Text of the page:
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I stared at him amazed. His sunken eyes were very grave.

"What do you expect?" I said in wonder.

He would not answer. "Aspirations," he whispered.

He fell into a broken monologue, regardless of me. "Trailing clouds of glory," he said, and "first-rate poet, first-rate. . . . George was always hard. Always."

For a long time there was silence.

Then he made a gesture that he wished to speak.

"Seems to me, George——"

I bent my head down, and he tried to lift his hand to my shoulder. I raised him a little on his pillows, and listened.

"It seems to me, George, always—there must be something in me—that won't die."

He looked at me as though the decision rested with me.

"I think," he said; "——something."

Then, for a moment, his mind wandered. "Just a little link," he whispered almost pleadingly, and lay quite still, but presently he was uneasy again.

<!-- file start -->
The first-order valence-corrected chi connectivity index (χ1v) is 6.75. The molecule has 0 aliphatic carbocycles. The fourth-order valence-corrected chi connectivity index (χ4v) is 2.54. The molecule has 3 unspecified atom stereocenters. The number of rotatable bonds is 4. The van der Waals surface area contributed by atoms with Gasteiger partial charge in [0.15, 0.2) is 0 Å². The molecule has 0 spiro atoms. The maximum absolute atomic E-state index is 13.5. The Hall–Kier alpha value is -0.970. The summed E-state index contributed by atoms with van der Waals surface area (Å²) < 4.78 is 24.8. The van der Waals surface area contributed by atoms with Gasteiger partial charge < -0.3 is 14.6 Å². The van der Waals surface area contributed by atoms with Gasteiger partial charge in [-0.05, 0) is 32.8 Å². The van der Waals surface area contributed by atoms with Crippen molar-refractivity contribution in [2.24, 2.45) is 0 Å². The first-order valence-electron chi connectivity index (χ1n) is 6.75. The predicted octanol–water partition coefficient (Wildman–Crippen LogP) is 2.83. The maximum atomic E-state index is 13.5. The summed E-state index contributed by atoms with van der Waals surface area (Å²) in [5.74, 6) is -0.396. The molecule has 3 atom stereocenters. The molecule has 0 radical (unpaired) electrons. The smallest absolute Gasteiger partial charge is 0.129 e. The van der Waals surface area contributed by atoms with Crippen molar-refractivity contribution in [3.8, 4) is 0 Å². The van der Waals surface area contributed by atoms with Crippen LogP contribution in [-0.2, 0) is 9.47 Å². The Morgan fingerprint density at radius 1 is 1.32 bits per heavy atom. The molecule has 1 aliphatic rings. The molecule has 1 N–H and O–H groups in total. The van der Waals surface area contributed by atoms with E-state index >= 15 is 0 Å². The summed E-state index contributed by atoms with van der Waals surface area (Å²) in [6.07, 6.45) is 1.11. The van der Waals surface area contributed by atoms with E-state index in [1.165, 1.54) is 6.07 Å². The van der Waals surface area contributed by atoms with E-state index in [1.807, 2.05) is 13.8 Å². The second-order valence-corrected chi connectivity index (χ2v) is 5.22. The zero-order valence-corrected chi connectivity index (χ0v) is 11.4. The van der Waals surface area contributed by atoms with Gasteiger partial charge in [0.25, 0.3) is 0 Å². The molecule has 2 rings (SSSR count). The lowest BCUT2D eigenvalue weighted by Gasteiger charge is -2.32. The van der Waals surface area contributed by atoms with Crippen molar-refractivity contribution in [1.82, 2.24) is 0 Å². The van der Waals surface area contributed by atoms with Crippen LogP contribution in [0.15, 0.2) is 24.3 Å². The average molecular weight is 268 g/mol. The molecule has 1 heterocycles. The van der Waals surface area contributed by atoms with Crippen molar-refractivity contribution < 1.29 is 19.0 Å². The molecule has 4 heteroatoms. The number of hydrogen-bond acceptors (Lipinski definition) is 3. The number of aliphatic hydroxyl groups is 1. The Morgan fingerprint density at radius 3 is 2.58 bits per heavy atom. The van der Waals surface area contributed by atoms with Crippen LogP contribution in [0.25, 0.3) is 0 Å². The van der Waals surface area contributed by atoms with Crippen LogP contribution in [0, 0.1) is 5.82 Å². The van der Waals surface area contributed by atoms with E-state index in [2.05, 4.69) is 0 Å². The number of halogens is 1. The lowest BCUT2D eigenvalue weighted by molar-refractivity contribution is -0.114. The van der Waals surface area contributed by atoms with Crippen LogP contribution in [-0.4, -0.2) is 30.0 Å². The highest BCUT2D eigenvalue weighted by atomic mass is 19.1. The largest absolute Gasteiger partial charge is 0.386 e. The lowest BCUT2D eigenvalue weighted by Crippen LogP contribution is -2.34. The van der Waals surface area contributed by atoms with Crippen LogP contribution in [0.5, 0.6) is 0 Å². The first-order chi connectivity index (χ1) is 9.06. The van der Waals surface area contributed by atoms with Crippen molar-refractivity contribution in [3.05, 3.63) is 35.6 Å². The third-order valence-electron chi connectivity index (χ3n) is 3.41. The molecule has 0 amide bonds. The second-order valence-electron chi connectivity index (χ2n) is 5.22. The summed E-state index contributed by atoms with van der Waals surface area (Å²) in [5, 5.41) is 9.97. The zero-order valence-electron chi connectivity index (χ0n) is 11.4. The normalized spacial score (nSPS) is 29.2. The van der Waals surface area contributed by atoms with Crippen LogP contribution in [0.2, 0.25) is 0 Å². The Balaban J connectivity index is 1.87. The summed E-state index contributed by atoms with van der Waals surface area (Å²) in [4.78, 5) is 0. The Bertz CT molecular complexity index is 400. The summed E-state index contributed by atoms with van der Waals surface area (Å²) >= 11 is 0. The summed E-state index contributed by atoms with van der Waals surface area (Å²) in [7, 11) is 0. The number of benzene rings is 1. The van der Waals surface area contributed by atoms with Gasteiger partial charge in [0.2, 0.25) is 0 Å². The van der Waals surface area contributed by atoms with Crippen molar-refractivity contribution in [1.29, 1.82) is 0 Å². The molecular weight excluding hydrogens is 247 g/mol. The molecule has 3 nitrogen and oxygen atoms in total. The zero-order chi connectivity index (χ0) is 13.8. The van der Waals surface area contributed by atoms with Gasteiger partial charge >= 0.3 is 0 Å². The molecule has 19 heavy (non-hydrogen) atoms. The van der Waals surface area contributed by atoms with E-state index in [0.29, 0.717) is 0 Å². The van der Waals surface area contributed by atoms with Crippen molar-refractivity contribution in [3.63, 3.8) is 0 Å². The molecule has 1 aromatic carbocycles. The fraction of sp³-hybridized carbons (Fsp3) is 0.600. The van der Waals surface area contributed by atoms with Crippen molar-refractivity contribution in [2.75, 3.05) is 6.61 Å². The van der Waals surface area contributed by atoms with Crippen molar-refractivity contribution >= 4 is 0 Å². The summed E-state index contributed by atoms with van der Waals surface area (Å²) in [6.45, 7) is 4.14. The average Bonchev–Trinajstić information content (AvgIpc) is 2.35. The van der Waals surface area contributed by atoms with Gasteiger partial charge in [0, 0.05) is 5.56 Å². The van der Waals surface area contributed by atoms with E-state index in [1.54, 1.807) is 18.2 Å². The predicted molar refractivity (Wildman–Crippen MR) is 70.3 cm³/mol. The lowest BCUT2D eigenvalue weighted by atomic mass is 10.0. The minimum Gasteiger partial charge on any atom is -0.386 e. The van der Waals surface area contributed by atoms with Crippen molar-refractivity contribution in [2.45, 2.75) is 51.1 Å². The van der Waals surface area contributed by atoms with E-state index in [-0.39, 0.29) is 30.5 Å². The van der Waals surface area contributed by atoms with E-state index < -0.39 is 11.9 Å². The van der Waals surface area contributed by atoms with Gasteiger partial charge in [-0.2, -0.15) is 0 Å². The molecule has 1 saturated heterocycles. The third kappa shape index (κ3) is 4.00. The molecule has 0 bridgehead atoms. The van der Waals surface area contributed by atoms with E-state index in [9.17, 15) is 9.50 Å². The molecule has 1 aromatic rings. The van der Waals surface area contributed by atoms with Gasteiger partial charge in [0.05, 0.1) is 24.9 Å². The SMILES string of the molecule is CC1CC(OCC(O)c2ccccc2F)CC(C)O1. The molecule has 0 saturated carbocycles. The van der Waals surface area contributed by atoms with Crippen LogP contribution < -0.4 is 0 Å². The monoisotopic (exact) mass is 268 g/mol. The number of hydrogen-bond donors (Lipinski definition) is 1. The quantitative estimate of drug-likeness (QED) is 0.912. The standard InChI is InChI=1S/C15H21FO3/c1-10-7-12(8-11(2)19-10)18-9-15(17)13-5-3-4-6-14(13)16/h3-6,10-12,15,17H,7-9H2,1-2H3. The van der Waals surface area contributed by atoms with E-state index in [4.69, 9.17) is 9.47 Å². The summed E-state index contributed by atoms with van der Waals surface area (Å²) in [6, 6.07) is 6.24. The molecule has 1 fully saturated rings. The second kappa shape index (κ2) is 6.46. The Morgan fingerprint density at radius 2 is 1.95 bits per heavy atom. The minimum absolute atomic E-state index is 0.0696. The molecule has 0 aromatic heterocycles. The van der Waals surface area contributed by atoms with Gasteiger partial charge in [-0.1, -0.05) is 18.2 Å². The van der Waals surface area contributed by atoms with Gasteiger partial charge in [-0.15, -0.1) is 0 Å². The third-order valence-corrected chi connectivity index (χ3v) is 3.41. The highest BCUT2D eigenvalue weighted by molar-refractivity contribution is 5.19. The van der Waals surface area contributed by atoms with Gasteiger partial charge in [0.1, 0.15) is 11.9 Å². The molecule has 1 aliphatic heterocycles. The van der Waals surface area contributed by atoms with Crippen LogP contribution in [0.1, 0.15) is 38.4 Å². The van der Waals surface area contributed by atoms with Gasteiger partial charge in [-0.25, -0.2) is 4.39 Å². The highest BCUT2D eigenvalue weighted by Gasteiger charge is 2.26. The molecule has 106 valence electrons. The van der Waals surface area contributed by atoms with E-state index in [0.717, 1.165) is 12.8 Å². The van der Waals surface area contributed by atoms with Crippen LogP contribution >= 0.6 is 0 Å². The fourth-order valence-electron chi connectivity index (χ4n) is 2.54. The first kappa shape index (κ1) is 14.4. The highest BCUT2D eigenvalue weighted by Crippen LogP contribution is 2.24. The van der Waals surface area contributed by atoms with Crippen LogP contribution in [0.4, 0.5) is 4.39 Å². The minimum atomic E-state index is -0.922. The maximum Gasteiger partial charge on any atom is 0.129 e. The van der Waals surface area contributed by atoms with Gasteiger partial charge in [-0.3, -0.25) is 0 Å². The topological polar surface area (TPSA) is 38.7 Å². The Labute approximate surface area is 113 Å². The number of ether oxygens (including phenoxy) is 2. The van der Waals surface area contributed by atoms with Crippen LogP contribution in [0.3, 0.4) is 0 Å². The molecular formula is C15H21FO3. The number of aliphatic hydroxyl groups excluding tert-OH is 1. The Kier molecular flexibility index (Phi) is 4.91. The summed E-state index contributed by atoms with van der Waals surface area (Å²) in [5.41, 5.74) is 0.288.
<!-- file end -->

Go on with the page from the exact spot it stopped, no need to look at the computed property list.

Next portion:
"Some other world——"

"Perhaps," I said. "Who knows?"

"Some other world."

"Not the same scope for enterprise," I said. "No."

He became silent. I sat leaning down to him, and following out my own thoughts, and presently the religieuse resumed her periodic conflict with the window fastening. For a time he struggled for breath. . . . It seemed such nonsense that he should have to suffer so—poor silly little man!

"George," he whispered, and his weak little hand came out. "Perhaps——"